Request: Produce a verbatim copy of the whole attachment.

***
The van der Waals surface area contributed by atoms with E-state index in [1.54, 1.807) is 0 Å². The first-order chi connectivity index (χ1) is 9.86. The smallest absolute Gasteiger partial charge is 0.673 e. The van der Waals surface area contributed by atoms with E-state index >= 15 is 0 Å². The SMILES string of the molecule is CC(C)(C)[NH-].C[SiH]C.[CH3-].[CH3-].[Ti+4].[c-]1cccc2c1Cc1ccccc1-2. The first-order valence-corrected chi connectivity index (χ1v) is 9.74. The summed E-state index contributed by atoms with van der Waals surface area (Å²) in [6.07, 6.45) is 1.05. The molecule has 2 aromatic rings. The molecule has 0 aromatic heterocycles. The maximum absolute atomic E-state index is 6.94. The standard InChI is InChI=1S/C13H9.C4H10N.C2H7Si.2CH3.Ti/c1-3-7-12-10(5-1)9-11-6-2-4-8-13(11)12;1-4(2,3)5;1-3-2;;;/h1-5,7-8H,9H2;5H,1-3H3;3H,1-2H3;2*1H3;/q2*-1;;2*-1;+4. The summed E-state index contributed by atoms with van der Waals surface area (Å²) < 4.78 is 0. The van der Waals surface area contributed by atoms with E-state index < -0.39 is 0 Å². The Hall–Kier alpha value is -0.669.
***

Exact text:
The van der Waals surface area contributed by atoms with E-state index in [1.54, 1.807) is 0 Å². The first-order chi connectivity index (χ1) is 9.86. The smallest absolute Gasteiger partial charge is 0.673 e. The van der Waals surface area contributed by atoms with E-state index >= 15 is 0 Å². The SMILES string of the molecule is CC(C)(C)[NH-].C[SiH]C.[CH3-].[CH3-].[Ti+4].[c-]1cccc2c1Cc1ccccc1-2. The first-order valence-corrected chi connectivity index (χ1v) is 9.74. The summed E-state index contributed by atoms with van der Waals surface area (Å²) in [6.07, 6.45) is 1.05. The molecule has 2 aromatic rings. The molecule has 0 aromatic heterocycles. The maximum absolute atomic E-state index is 6.94. The standard InChI is InChI=1S/C13H9.C4H10N.C2H7Si.2CH3.Ti/c1-3-7-12-10(5-1)9-11-6-2-4-8-13(11)12;1-4(2,3)5;1-3-2;;;/h1-5,7-8H,9H2;5H,1-3H3;3H,1-2H3;2*1H3;/q2*-1;;2*-1;+4. The summed E-state index contributed by atoms with van der Waals surface area (Å²) < 4.78 is 0. The van der Waals surface area contributed by atoms with E-state index < -0.39 is 0 Å². The Hall–Kier alpha value is -0.669.